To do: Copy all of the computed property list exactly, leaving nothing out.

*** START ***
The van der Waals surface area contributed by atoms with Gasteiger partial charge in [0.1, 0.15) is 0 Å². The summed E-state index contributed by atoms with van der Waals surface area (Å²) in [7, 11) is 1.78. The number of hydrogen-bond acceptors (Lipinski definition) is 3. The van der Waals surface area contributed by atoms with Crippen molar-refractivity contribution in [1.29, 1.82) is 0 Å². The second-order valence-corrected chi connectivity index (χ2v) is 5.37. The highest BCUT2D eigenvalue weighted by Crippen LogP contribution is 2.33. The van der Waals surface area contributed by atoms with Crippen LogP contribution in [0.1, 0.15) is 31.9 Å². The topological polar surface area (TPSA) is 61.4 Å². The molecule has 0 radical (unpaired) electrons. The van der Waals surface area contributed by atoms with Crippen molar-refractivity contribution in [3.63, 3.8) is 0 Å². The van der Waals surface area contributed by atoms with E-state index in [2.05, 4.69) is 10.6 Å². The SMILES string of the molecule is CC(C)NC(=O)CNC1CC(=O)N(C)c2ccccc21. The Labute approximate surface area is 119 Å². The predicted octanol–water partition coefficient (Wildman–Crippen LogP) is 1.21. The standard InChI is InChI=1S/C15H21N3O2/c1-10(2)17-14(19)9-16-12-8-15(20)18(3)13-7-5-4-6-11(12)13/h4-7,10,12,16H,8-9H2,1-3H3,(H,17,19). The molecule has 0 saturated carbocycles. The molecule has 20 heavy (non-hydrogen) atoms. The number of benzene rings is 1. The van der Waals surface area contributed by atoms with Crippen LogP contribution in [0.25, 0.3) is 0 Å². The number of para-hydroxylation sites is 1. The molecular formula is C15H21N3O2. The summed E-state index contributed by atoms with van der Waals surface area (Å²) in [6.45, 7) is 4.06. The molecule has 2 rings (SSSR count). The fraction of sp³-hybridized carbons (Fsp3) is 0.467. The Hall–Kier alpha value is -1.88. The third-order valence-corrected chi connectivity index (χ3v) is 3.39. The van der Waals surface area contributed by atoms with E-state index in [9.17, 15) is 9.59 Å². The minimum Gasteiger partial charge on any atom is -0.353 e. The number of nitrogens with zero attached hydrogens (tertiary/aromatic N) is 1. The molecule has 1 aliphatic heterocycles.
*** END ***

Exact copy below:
The van der Waals surface area contributed by atoms with Gasteiger partial charge in [0.1, 0.15) is 0 Å². The summed E-state index contributed by atoms with van der Waals surface area (Å²) in [7, 11) is 1.78. The number of hydrogen-bond acceptors (Lipinski definition) is 3. The van der Waals surface area contributed by atoms with Crippen molar-refractivity contribution in [1.29, 1.82) is 0 Å². The second-order valence-corrected chi connectivity index (χ2v) is 5.37. The highest BCUT2D eigenvalue weighted by Crippen LogP contribution is 2.33. The van der Waals surface area contributed by atoms with Crippen LogP contribution in [0.1, 0.15) is 31.9 Å². The topological polar surface area (TPSA) is 61.4 Å². The molecule has 0 radical (unpaired) electrons. The van der Waals surface area contributed by atoms with Crippen molar-refractivity contribution in [3.63, 3.8) is 0 Å². The van der Waals surface area contributed by atoms with E-state index in [2.05, 4.69) is 10.6 Å². The SMILES string of the molecule is CC(C)NC(=O)CNC1CC(=O)N(C)c2ccccc21. The Labute approximate surface area is 119 Å². The predicted octanol–water partition coefficient (Wildman–Crippen LogP) is 1.21. The standard InChI is InChI=1S/C15H21N3O2/c1-10(2)17-14(19)9-16-12-8-15(20)18(3)13-7-5-4-6-11(12)13/h4-7,10,12,16H,8-9H2,1-3H3,(H,17,19). The molecule has 0 saturated carbocycles. The molecule has 20 heavy (non-hydrogen) atoms. The number of benzene rings is 1. The van der Waals surface area contributed by atoms with Crippen LogP contribution in [0.25, 0.3) is 0 Å². The number of para-hydroxylation sites is 1. The molecular formula is C15H21N3O2. The summed E-state index contributed by atoms with van der Waals surface area (Å²) in [6.45, 7) is 4.06. The molecule has 2 rings (SSSR count). The fraction of sp³-hybridized carbons (Fsp3) is 0.467. The Hall–Kier alpha value is -1.88. The third-order valence-corrected chi connectivity index (χ3v) is 3.39. The van der Waals surface area contributed by atoms with E-state index in [9.17, 15) is 9.59 Å². The minimum Gasteiger partial charge on any atom is -0.353 e. The number of nitrogens with zero attached hydrogens (tertiary/aromatic N) is 1. The molecule has 1 aliphatic heterocycles.